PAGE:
This site uses cookies to improve your experience and to provide services and advertising. By continuing to browse, you agree to the use of cookies described in our Cookies Policy. You may change your settings at any time but this may impact on the functionality of the site. To learn more see our Cookies Policy.
Dublin: 6 °C Tuesday 21 January, 2020

Eamon Gilmore: ‘This is the last of the difficult budgets’

He said this budget will bring us to a point where Ireland will have control of “its economic destiny”.

Eamon Gilmore.
Eamon Gilmore.
Image: Photocall Ireland

Updated 10.56pm

TÁNAISTE EAMON GILMORE defended the tough cuts made in yesterday’s Budget, stating this morning that this budget will bring us out of our bailout programme.

Speaking on RTE’s Morning Ireland today, he defended a range of cuts including trying to reduce medical card lists, a reduction in dole payments for young people and the abolition of the bereavement grant.

Medical cards

He said that almost two million medical cards have been issued but said surveys have shown that many are no longer in use but the payment continues to be made to doctors.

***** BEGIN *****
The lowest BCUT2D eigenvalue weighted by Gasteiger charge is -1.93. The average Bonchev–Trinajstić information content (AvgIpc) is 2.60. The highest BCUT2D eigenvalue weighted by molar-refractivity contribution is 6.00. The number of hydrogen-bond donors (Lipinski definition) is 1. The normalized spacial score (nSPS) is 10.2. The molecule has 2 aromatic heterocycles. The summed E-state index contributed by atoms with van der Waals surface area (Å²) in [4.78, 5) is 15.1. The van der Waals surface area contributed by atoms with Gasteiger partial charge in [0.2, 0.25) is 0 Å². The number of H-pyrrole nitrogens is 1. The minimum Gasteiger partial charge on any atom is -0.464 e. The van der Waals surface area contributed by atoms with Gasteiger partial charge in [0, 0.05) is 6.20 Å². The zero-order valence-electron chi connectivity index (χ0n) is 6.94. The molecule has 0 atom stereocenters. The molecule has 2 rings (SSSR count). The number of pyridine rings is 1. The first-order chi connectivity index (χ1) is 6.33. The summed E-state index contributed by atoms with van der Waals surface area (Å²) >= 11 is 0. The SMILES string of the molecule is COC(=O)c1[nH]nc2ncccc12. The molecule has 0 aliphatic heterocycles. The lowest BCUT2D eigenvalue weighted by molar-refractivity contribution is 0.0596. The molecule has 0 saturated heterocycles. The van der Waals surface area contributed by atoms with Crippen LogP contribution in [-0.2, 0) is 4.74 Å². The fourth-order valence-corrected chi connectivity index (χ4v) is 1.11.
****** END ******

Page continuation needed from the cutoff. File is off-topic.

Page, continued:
He defended that this was the best way to bring down costs, as in practice, people who do not use their medical card are meant to return it, but this does not happen, which is wasting money, he said.

He maintained that this was a “fairer” way of cutting costs in relation to the medical card bill.

GP care

In terms of free GP care for under five-year-olds he said their aim is to ensure that no parent will wait to see how sick their child gets before families “decide to bring that child to the doctor”.

When asked why the government were cutting the social welfare payment to the under 26s, Gilmore said they were not, and said it is “not about incentivising them into work”.

He added that no young person under the age of 25 should be out of work or not in training.

“We are not cutting their benefits – we are extending the age at which those payments apply,” he said.

He said it was not young peoples’ fault that limited jobs are available, admitting that it is the government’s responsibility to make sure  jobs are there for young people to go into.

Not mean

Gilmore also defended the abolition of the bereavement grant and denied that it was mean.

He said that he didnt’ agree with the German Finance Minister’s statement yesterday that “Ireland is okay,” stating, “no it is not, but we are in recovery – this bid will take us out of the bailout programme and we will have the full control of our economic destiny”.

He added that “this is the last of the difficult budgets and achieves about 95 per cent of our total adjustment to meet our budget targets… we are seeing recovery in the economy…”.

- First published 11.51am

Read: German Finance Minister: ‘Ireland did what Ireland had to do. And now everything is fine’>

Read; ‘What did older people ever do to you?’: Taoiseach quizzed over Budget 2014>

  • Share on Facebook
  • Email this article

Read next: